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STI drops 3.44% with Asia's key bourses
IT WAS a sea of red for Asia's key stock indices, and Singapore's Straits Times Index (STI) was not spared. The STI dropped 3.44 per cent or 96.36 points to 2,704.21 points on Thursday.
All but one out of the 30 STI constituents closed lower; the exception was Singapore Press Holdings, publisher of The Business Times, the shares of which rose one Singapore cent to S$1.36.
Australia's S&P/ASX 200 index fell 3.05 per cent to 5,960.64, snapping a seven-session winning streak. Japan's Nikkei 225 suffered its biggest one-day fall in six weeks, down 2.82 per cent to 22,472.91. Hong Kong's Hang Seng index dropped 2.27 per cent to 24,480.15, while China's Shanghai Composite index was 0.78 per cent lower at 2,920.90. The FTSE Bursa Malaysia Kuala Lumpur Composite Index was down 1.14 per cent to 1,557.25.
The dismal showing by the regional bourses came after the US central bank gave a dour economic outlook the night before. The Federal Reserve forecast the US economy would contract 6.5 per cent this year. Its chair Jerome Powell emphasised the recovery would be a long road and that policy would have to be proactive with rates near zero out to 2022.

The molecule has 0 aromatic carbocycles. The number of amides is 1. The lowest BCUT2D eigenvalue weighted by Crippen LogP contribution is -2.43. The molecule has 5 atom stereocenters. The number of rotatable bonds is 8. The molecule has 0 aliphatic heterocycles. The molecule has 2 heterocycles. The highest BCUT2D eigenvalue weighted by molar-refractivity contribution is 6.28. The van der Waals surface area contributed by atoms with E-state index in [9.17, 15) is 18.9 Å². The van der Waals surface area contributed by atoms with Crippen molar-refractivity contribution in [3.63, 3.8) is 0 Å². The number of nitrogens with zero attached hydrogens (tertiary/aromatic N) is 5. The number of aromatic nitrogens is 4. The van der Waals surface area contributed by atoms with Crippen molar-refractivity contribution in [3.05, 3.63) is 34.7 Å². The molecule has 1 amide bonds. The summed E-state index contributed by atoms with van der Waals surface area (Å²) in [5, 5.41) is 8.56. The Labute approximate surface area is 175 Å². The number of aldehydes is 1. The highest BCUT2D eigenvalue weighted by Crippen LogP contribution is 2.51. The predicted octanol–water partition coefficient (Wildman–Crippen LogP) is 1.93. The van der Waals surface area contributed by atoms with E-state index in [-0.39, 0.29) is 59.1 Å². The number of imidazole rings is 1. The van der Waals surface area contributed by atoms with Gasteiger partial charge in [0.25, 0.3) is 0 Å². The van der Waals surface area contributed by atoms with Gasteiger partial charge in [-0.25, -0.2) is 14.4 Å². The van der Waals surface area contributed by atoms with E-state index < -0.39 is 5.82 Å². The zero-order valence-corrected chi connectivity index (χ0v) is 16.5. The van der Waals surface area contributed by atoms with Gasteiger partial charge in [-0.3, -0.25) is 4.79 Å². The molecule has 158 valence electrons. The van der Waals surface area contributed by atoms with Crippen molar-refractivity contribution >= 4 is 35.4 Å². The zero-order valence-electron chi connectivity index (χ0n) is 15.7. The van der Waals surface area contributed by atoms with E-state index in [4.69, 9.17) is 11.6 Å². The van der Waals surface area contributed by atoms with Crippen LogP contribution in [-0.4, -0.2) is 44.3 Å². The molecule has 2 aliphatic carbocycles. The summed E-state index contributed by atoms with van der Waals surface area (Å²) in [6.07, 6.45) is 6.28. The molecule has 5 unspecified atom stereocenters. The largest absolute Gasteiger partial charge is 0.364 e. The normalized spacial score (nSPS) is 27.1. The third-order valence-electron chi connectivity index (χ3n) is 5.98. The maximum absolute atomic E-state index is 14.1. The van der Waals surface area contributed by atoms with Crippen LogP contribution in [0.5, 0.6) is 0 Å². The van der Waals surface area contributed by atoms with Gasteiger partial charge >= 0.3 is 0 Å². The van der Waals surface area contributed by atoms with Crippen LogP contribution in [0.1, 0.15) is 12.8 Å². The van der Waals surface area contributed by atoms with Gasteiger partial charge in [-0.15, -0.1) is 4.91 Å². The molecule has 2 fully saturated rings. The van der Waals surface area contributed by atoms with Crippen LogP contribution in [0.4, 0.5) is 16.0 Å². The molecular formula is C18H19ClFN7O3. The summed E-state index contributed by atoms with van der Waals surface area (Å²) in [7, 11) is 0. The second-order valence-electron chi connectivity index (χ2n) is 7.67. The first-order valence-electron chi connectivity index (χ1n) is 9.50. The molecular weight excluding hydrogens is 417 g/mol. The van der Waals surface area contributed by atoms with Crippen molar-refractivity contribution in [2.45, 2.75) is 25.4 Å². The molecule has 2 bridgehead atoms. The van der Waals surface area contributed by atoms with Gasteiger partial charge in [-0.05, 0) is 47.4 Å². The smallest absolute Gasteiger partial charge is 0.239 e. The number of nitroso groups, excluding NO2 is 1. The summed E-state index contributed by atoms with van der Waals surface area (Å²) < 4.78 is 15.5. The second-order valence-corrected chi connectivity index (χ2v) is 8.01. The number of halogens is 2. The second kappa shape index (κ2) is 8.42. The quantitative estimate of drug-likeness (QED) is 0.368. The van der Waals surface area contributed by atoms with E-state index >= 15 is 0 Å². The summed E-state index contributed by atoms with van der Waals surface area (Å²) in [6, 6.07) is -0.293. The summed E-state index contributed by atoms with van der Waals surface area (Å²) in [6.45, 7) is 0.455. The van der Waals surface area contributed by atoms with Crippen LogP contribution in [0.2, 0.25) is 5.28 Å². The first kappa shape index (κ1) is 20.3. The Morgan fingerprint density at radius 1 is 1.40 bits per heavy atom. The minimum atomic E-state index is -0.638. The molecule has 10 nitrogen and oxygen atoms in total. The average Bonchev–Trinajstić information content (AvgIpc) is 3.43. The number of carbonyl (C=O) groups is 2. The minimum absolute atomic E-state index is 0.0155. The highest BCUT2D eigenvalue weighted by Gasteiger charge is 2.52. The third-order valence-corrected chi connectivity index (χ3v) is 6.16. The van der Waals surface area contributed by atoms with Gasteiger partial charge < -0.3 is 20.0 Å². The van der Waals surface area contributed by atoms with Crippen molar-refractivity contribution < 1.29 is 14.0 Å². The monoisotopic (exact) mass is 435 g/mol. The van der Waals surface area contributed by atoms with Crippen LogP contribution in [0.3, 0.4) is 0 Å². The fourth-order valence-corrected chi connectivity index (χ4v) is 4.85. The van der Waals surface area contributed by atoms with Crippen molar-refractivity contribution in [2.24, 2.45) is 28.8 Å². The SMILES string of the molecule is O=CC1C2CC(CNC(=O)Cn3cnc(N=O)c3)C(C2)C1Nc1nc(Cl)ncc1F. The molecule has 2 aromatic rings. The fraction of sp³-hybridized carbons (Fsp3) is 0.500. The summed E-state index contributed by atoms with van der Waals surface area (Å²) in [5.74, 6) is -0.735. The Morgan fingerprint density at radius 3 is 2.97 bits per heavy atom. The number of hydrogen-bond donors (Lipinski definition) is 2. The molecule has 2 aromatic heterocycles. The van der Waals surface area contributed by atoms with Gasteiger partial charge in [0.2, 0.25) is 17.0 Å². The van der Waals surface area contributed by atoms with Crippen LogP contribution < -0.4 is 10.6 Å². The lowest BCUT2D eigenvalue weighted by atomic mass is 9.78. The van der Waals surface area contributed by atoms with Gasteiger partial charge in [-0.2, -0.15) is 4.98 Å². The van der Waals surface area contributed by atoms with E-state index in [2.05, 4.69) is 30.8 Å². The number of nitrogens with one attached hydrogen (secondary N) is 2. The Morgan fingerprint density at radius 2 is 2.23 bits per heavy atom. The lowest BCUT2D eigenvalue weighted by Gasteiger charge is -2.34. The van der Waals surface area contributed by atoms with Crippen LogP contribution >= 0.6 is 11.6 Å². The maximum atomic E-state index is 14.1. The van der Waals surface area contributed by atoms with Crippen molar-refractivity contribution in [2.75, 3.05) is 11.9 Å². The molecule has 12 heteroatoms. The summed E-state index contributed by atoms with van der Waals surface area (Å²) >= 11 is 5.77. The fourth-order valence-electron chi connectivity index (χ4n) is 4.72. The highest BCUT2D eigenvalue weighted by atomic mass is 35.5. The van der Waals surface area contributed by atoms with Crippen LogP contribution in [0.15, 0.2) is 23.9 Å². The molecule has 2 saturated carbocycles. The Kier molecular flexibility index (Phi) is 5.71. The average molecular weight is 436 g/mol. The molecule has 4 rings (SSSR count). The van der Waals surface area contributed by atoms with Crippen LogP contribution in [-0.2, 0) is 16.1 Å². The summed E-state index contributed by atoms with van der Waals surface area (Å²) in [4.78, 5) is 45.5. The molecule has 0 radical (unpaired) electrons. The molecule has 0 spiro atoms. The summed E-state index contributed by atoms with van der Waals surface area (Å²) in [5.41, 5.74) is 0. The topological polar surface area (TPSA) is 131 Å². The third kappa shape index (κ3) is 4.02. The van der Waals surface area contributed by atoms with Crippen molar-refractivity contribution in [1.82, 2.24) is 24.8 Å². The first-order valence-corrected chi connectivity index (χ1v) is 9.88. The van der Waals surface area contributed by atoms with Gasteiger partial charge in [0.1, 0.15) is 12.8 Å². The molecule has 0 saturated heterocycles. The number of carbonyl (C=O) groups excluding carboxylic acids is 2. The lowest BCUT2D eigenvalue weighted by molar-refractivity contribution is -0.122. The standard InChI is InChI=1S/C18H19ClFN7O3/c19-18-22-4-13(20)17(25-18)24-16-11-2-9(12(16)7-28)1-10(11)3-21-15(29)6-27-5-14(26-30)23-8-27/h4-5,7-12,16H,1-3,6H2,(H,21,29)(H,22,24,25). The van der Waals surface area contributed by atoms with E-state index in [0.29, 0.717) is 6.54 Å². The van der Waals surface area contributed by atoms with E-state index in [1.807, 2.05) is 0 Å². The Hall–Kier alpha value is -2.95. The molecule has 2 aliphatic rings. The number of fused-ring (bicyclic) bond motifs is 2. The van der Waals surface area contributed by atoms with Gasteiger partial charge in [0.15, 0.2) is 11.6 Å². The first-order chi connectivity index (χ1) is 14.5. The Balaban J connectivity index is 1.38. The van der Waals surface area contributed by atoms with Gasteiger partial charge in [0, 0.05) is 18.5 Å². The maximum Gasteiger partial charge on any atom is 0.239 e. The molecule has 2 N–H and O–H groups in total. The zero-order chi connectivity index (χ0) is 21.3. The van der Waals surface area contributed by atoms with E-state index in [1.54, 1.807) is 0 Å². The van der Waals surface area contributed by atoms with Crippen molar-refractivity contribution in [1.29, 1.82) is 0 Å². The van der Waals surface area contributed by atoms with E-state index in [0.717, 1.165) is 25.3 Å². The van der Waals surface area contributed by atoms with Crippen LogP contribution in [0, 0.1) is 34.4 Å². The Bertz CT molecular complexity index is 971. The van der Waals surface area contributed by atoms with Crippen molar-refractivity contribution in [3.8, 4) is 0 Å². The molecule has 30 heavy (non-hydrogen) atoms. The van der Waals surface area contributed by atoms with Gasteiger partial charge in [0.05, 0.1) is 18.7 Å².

The three local banks' shares slipped by between 33 cents and 91 cents. DBS Equity Research thinks that there will be profit taking on banks following their recent strong run and after the Fed reiterated a lower-for-longer interest rates stance.
United Overseas Bank (UOB), which goes ex-dividend (S$0.55 final and S$0.20 special) next Monday, shed 2.42 per cent to end at S$22.54. OCBC Bank's was 3.39 per cent lower at S$9.40, and DBS shares slipped 3.95 per cent to S$22.15.
The most heavily traded STI stock was Singtel, which declined eight Singapore cents to S$2.57, with 55.8 million shares cum-dividend having changed hands.
Losers outnumbered gainers 386 to 140 for the day, with 1.95 billion shares worth S$2.21 billion traded.